After Dany Saval and I had finished filming Les Parisiennes I was asked to replace her in the song from the film: “C’est Bien mieux comme ça.” I loved a strong rhythm and I loved Eddy Mitchell’s voice, though after the song was done a queasiness came over me when I thought of Dany, and myself.
  Only a few weeks before Daniel Filipacchi had presented me with “Panne d’essence”: I would sing it with Frankie Jordan. For Daniel I wanted to be better than plain perfect. In the original version the girl’s voice was higher than mine so I rehearsed to get the sound right and waited and rehearsed and it seemed to me that weeks went by and then a cute version with Frankie and Sylvie Vartan came out.
  Convinced I had done something unforgivably awful, for a while I was melancholic.
  Years later suddenly Daniel told me the story of “Panne d’essence”, which by then I had forgotten about. It was a simple one. The head of my record company Eddie Barclay believed his little English singer would be a “star” without Daniel’s help. Was it possible that Eddie did not appreciate Daniel, the one person who not only knew everything about the music I loved, but the first and only one who played it to a whole country for kid’s my age. Every day, on Europe 1, Salut les Copains from 5 to 7pm.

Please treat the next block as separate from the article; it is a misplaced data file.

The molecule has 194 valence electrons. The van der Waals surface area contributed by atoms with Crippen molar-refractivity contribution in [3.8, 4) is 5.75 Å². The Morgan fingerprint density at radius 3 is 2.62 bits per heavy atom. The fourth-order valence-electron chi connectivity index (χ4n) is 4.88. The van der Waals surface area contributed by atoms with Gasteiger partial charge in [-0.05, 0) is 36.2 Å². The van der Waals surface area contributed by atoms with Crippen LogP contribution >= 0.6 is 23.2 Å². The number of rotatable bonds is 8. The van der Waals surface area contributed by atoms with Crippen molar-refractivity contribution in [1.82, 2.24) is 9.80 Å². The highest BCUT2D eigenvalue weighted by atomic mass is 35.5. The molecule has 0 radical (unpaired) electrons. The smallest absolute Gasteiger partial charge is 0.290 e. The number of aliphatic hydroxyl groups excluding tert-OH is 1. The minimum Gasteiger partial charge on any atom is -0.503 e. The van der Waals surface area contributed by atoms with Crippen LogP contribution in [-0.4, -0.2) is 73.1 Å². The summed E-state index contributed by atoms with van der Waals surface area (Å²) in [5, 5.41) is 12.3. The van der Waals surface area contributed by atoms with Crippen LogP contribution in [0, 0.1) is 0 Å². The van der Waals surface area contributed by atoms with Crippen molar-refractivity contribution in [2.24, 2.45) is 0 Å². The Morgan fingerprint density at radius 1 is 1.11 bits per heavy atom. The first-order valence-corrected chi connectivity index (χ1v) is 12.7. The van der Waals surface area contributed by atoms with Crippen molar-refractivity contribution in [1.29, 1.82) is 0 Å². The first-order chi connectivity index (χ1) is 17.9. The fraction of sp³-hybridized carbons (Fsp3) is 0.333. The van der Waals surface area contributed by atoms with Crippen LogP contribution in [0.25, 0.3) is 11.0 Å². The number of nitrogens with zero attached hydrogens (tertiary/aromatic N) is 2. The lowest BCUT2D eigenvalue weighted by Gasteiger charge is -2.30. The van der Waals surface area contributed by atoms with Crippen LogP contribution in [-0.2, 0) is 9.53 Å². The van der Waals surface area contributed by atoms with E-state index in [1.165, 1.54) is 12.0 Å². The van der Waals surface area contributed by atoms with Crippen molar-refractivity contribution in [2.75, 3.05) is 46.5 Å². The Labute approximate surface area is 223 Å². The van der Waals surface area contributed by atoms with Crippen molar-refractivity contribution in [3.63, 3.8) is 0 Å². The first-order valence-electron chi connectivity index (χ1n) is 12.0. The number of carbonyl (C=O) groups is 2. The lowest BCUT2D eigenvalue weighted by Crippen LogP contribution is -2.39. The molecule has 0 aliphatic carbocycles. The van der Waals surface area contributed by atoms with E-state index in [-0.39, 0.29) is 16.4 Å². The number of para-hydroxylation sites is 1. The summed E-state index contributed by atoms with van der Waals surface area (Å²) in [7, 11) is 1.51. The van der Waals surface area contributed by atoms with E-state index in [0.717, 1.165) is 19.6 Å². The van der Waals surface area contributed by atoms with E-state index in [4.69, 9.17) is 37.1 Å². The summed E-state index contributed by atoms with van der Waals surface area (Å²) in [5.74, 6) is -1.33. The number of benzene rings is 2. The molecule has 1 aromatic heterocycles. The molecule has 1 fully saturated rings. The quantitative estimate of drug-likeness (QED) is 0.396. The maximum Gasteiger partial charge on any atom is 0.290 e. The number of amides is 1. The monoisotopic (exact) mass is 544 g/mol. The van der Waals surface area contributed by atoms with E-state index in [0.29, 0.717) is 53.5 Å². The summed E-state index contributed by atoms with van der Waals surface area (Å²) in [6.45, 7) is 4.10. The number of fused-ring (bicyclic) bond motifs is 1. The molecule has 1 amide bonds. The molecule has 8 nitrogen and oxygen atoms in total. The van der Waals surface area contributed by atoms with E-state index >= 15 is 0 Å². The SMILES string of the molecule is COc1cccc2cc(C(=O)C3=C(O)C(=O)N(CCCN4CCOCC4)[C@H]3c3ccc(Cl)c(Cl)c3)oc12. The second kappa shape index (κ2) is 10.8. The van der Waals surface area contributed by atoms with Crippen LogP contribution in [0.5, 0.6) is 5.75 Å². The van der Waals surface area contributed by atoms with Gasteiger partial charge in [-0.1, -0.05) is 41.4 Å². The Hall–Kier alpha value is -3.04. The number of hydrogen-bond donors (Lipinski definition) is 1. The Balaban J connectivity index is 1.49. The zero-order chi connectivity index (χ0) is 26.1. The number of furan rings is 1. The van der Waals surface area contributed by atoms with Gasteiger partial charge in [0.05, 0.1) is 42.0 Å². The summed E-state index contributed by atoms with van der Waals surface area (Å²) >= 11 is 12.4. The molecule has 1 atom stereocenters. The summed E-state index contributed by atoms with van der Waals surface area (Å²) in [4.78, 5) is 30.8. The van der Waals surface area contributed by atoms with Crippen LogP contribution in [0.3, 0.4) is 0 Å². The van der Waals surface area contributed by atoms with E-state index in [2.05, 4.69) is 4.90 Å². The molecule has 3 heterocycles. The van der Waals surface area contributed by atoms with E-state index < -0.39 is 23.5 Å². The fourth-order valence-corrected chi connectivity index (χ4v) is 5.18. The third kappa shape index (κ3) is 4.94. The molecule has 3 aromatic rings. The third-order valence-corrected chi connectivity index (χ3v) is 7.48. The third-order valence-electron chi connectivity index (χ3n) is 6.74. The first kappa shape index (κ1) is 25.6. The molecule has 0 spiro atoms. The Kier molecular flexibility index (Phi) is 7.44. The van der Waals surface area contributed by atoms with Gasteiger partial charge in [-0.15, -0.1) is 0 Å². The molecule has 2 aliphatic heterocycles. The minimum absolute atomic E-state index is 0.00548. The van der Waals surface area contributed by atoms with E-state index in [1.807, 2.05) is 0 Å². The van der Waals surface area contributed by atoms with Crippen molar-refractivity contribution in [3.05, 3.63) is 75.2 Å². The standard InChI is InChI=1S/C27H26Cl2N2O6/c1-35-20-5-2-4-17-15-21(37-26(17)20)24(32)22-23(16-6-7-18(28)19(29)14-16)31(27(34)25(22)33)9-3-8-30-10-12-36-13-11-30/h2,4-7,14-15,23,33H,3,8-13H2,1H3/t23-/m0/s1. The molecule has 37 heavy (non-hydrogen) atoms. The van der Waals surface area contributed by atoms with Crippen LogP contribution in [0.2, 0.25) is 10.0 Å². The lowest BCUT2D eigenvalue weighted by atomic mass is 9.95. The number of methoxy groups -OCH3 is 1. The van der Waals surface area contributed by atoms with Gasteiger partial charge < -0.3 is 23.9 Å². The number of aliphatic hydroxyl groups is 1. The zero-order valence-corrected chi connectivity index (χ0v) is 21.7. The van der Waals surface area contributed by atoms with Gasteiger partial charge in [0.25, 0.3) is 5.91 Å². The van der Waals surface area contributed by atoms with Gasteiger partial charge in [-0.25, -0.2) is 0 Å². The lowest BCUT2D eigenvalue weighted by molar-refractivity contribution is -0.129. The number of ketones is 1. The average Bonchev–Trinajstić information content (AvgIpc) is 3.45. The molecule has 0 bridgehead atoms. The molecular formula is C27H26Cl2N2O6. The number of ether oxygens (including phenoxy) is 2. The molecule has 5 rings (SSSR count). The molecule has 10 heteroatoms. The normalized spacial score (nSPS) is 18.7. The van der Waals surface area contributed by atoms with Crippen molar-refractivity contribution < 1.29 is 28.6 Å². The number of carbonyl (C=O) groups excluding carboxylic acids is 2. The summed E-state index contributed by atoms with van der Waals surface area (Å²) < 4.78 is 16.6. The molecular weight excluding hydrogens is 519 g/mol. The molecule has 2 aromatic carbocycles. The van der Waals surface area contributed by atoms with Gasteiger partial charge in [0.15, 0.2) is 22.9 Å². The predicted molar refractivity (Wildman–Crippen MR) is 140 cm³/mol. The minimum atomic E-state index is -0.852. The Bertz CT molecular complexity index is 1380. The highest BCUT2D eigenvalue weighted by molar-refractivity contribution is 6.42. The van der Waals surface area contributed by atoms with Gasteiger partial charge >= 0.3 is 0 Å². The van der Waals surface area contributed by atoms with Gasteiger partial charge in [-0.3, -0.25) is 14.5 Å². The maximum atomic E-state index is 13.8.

I found it all hilarious. And touching. I hadn’t realized how much Eddie believed in me. It is true that he loved the sugar sweet sexy teenager who sang about kisses and love without knowing exactly that much about it but sang it with so much feeling because she really did care a lot about the man she would meet. Some day.
  After my voice test in the studio I became his little Marilyn Monroe, he gave me “Let’s make love” and “Specialisation” to sing with Eddy Constantine, and “Zou Bisou Bisou”, and many others, but I wanted to sing Shalalalala with drums and guitars and cry about the boy. That is what I wanted to do.